Thug Life or Tame? Rappers Stray From the Street

It used to be that you could take the rapper out of the hood but not the hood out of the rapper.

But what happens when the rapper leaves the streets of Los Angeles for the gold-plated paths of Bollywood?

Snoop Dogg, the West Coast rapper who ran with the Crips gang and served time for selling cocaine, traded his baggy jeans for a slim-fit kurta and his cornrows for a diamond-studded turban to appear in "Singh Is Kinng," a Bollywood movie that just hit theaters in limited release. He raps on the film's title track, spitting lines like "Yo, what up. This Big Snoop Dogg. Represent the Punjabi," and "What up to all the ladies hanging out in Mumbai."

What up, indeed: In a video posted online, Snoop said he'd like to follow up the "Singh Is Kinng" track, already bumping in bars and clubs across India, with a tour.

"Snoop Dogg has a lot of fans in India and I love 'em right back," he said. "Get ready for me."

Of course, Snoop's far from the first rapper to look outside the hip-hop community to raise his pop culture quotient. Diddy pioneered that trend.

Among Diddy's host of ventures: developing reality series for MTV and VH1, endorsing high-end Ciroc vodka, starring in the Broadway production-cum-Emmy-nominated TV movie "A Raisin in the Sun" and putting out a line of fragrances, the latest of which will be called, simply, "I Am King."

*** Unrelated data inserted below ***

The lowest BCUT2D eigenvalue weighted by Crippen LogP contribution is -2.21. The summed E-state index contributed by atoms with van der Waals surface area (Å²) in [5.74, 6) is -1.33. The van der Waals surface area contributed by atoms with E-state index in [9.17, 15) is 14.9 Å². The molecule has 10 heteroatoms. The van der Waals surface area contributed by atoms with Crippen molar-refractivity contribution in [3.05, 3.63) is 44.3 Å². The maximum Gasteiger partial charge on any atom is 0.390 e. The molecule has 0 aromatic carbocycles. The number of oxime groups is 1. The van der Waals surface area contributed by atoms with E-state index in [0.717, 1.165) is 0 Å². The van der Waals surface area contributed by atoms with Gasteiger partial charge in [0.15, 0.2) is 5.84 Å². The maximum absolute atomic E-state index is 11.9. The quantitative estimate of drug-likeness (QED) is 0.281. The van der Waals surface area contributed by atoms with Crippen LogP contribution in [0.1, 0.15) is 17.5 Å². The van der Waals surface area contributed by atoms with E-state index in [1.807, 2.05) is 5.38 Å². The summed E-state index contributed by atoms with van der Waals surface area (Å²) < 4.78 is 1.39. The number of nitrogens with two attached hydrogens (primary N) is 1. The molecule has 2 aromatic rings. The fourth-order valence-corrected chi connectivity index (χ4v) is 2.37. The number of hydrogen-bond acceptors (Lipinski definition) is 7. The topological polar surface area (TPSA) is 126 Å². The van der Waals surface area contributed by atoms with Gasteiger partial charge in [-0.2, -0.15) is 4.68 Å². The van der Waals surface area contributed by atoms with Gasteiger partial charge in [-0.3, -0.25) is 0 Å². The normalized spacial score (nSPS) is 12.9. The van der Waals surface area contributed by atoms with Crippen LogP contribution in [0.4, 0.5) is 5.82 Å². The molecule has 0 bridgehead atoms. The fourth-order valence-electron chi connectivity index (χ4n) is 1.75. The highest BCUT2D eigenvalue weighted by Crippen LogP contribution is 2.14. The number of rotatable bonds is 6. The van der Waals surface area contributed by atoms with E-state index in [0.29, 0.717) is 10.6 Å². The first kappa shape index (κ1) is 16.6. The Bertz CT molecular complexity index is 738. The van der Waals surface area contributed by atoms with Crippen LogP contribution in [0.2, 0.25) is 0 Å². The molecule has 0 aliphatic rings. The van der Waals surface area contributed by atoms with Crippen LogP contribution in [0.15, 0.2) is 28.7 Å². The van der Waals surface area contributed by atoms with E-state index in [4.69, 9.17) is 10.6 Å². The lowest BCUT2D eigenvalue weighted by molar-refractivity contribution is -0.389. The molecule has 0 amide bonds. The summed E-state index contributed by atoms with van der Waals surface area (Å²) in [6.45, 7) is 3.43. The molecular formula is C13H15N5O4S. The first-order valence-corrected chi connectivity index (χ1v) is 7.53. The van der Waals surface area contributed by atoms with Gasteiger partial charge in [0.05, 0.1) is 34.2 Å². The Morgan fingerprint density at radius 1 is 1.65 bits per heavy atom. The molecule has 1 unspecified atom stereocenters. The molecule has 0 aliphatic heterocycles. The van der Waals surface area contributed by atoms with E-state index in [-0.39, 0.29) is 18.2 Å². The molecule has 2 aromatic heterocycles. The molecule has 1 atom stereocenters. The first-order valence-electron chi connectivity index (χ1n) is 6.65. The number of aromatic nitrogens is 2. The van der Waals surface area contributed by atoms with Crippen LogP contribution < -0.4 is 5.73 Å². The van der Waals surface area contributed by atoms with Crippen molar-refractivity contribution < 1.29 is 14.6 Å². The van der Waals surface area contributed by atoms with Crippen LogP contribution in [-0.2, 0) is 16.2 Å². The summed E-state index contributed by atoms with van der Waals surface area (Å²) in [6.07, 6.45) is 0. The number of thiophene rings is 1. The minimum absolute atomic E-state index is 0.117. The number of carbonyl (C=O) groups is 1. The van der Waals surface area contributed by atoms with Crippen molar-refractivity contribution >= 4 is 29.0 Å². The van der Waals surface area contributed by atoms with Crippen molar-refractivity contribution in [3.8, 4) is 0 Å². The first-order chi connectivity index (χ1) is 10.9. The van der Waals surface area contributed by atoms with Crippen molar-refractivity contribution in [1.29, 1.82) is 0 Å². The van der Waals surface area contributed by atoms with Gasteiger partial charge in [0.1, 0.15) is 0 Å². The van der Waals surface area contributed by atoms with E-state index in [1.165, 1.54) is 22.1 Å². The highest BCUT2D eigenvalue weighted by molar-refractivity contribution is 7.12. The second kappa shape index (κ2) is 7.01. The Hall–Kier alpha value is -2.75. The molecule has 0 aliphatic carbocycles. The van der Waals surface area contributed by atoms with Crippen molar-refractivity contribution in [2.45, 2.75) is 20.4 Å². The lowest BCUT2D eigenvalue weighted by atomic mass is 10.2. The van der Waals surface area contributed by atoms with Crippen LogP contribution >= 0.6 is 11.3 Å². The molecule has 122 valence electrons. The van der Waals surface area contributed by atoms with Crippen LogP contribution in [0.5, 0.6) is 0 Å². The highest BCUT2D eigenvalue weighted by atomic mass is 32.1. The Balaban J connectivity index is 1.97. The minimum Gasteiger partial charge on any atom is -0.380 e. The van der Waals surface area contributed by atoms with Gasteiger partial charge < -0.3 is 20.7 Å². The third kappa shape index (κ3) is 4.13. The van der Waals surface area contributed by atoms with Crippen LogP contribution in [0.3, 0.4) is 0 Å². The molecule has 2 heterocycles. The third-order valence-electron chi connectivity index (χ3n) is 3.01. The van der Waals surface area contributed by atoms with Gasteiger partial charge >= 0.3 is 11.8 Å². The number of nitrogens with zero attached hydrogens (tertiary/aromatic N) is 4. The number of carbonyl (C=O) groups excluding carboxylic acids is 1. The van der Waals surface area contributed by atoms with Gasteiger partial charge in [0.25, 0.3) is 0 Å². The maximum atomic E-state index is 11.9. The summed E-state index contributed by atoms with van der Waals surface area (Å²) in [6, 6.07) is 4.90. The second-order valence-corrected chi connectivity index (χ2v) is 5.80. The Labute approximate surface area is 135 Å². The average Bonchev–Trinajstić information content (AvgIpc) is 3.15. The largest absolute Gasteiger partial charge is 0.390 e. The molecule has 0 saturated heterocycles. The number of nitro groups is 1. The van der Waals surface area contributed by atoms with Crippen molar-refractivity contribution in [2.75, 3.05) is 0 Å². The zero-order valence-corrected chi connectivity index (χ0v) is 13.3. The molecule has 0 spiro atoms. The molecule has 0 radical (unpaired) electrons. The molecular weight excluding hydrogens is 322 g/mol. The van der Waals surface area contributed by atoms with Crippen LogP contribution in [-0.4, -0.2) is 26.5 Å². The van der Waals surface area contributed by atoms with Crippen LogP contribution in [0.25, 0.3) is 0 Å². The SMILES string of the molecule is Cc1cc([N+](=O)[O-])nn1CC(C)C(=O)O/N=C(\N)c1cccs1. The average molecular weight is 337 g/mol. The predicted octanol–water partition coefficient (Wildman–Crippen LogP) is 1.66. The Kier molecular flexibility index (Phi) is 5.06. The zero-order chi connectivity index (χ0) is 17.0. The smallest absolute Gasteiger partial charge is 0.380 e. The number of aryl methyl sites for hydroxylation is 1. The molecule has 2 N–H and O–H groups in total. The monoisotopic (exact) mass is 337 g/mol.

Jay-Z followed in his footsteps. He co-owns the chain of 40/40 Clubs and the New Jersey Nets and recently sealed a game-changing $150 million deal with concert promoter Live Nation, which promises to finance his entertainment ventures for the next 10 years, however vast they may be.

But some of the latest partnerships between rappers and pop culture seem downright bizarre. Snoop Dogg rapping in a Bollywood movie and starring in an E! reality show? LL Cool J designing a kids clothing line for Sears? Aren't these guys supposed to be thug?

Apparently, it really ain't nothing but a G thang -- that's G as in grand, not gangster. With the recording industry unsure exactly how to monetize music, rappers need to go where there's money to be made and a market to be tapped, whether it's the children's clothing department, the South Asian subcontinent or reality TV, street cred be damned.

"It's very much a sign of how times have changed in the hip-hop world," said James Auburn, a hip-hop historian. "MC Hammer did a lot of product endorsements. He was considered a sellout and not true to his base, but now rappers can start their own clothing lines and make all the money in the world. It's all a part of people branding themselves."

Indeed, Jay-Z can spit lines like "Take the Forbes figure, then figure more" in part because of his deals with big names including Budweiser, Hewlett-Packard and General Motors -- Forbes put Jay-Z at the top of its "Hip-Hop Cash Kings" list last year, estimating he earned $34 million in 2006. But branding's not for every rapper: If an up-and-coming emcee were to front for a mainstream brand like McDonalds, it could be career suicide.

"If you're a young rapper and you establish yourself as being from the street and you're on your first or second album, making baby clothes isn't going to help," said Sean Fennessey, VIBE magazine's music editor. "But if you're 10 albums deep and you're pushing 40, you're likely an international brand. It's not as much of an issue."

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